F1 Season Review 2017: Hamilton's Fourth, Vettel's Temper
If anybody would describe the 2017 formula one season, it would have to be one that was ended before the last race, and a challenger that lost the championship both in the drivers and constructor’s competition due to a small 100-dollar spark plug, and a temperamental driver.
When the season began back in March in Melbourne, Australia, Ferrari was right on the mark. Many thought that with Sebastian Vettel’s win there that the Scuderia finally had at last pulled even with the AMG Mercedes squad that had dominated the championship for the last three seasons.
Without defending champion Nico Rosberg, who stunned everyone one day following his championship win in Abu Dhabi by announcing his retirement, Lewis Hamilton finally got the silver arrows rolling with a victory in the second round in China. But Vettel returned at the first of two-night races in Bahrain with his second victory of the year. But out of nowhere came a driver that had raced with Williams the season before, as Valterri Bottas, who got the drive of his career when he replaced Rosberg at Mercedes, didn’t take long to realize that his car was a race winning one, taking the following round in Russia. Hamilton and Vettel traded off wins in Spain and Monaco, before the season came to North America in Montreal, Canada.
This was Hamilton’s favorite ground, and proved no wrong as the Briton won again before the F1 circus returned to Europe to contest the Summer races. After all the wins by Mercedes and Ferrari, it was time to have another winning driver from another team. That award went to Daniel Ricciardo of Red Bull, who won in Azerbaijan, following a controversial race when Vettel thought during a safety car period that Hamilton, who was in front of the German, was brake testing him, and decided enough was enough and struck Hamilton’s car from the side. Vettel was hit with a slap on the wrist for a penalty, but proved that his patience with everything was beginning to crack.
Bottas took his second win in Austria, while Hamilton triumphed in his home race in Great Britain at Silverstone. Just before the month-long summer break, Vettel found his rhythm at the twisty Hungaroring in Hungary and felt that after his earlier troubles that happened were finally over with.
But it wasn’t to be that way.
Hamilton came on strong once the season resumed, and won both the final races in Europe at Belgium and Italy, before the circus once again moved to Asia with the next three races in Singapore, Malaysia and Japan. This is where Ferrari’s season unfolded and already Mercedes was well ahead of the constructor’s championship, so much that by Suzuka, they already clinched the title. Hamilton won in Singapore and Japan, with a challenge from young Max Verstappen in Malaysia, giving Red Bull Racing their second win of the year.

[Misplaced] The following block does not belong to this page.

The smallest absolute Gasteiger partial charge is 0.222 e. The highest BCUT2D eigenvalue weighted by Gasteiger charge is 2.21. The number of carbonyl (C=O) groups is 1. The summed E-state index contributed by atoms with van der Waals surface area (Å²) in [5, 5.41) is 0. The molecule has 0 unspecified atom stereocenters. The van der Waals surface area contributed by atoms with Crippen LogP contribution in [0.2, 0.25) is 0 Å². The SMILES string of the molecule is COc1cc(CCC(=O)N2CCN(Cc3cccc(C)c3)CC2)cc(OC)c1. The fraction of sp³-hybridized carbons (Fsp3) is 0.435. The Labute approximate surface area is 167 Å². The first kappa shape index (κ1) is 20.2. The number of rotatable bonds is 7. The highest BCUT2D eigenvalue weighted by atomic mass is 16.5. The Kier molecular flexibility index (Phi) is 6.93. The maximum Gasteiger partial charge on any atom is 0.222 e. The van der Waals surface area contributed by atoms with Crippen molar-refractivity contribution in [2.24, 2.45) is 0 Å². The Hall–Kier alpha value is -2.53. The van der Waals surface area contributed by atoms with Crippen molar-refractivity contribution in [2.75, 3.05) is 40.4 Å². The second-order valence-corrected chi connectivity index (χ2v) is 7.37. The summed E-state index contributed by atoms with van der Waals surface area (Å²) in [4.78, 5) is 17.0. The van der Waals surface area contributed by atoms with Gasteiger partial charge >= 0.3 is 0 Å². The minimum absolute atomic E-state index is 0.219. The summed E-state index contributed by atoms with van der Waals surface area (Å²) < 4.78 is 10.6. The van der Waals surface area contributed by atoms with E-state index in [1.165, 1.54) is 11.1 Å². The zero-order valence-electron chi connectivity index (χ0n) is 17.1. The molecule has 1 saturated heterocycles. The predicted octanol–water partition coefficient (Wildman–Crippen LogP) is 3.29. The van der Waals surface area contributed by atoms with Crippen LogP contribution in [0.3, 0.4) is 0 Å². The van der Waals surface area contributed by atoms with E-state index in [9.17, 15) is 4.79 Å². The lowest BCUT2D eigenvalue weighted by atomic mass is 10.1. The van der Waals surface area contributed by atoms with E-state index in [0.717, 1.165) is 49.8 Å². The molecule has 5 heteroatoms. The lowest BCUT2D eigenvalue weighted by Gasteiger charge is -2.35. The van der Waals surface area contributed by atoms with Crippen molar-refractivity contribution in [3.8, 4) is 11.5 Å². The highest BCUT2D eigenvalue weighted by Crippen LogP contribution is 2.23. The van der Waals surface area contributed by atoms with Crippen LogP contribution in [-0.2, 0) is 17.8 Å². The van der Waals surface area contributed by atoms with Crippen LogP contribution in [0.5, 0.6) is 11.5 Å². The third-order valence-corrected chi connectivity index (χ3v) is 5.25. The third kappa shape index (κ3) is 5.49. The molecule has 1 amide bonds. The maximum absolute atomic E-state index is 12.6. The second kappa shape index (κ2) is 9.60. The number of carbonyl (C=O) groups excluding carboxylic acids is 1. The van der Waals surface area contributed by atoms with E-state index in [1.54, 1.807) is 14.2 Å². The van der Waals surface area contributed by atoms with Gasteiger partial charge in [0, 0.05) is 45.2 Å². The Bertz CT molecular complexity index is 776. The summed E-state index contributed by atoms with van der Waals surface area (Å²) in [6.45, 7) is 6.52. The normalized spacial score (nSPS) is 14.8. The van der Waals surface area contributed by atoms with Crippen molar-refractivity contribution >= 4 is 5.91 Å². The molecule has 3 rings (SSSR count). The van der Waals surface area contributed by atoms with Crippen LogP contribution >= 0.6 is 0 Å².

Hamilton edged so closer to his fourth title as he won in Austin, Texas and finally realized his goal in Mexico. But what happened to Ferrari? In Singapore and Malaysia, it seemed that their engines were malfunctioning all the time, which did not sound like the Scuderia, and of all, Vettel. Vettel retired from those rounds, and it gave Hamilton the chance to avoid having a final round nail biter in Abu Dhabi. The cause of Vettel’s misfortunes was something that might be expensive to a road driver, but costly to a race team. And this was a faulty spark plug, which for a race car can cost nearly 100 U.S. Dollars. A cheap item to an F1 team that ended all that work trying to defeat the defending champions.
Although Hamilton clinched the title in Mexico, Verstappen won again, his second of the season, which gave his Red Bull team the opportunity to sign him until 2020, something that Ricciardo might begin to think that the team might not be interested in him anymore following the end of his contract in 2018.
Considering the role of drivers and constructors championships were clinched, the tension on Vettel was now over, and this followed with a win in Brazil, with Bottas finally taking the final race in Abu Dhabi, which was to most people: “A boring race.”
What really made the difference of having the season interesting was the fight with the 6th, 7th and 8th places in the constructor’s championship. With Force India and Williams already clinched the 4th and 5th positions, respectively, the battle would be between Toro Rosso, Renault and the American Haas F1 Team, looking to improve on their last year’s eighth place finish. However, Nico Hulkenberg’s sixth place finish in the final race gave the French manufacture the highest position, followed by Toro Rosso and the Haas team, once again in eighth.
This year finally, can be the first time that Bernie Ecclestone was not in the mix as head maestro of formula one. His replacements from the United States, with Chase Carey at the helm, are proving that the fun time is now over in their rookie season. It now will come down to what can happen for this sport for the future and even for next season, whether Hamilton can win his fifth title, or Vettel doing the same. Will Verstappen step up higher for a challenge to the top, or can a works team like Renault advance? And will Haas have more money to pursue their popularity towards American fans and the rest of the world, to respect that America can compete against the rest of the world in the most popular form of motor sport.
A 16 year veteran of writing formula one racing weekend race reports, features and team launches, Mark has worked for such companies as all-sports, e-sports, The Munich Eye newspaper in Germany, racingnation.com and Autoweek. A former member for this site four years ago, Mark now is a contributor for R.I.S.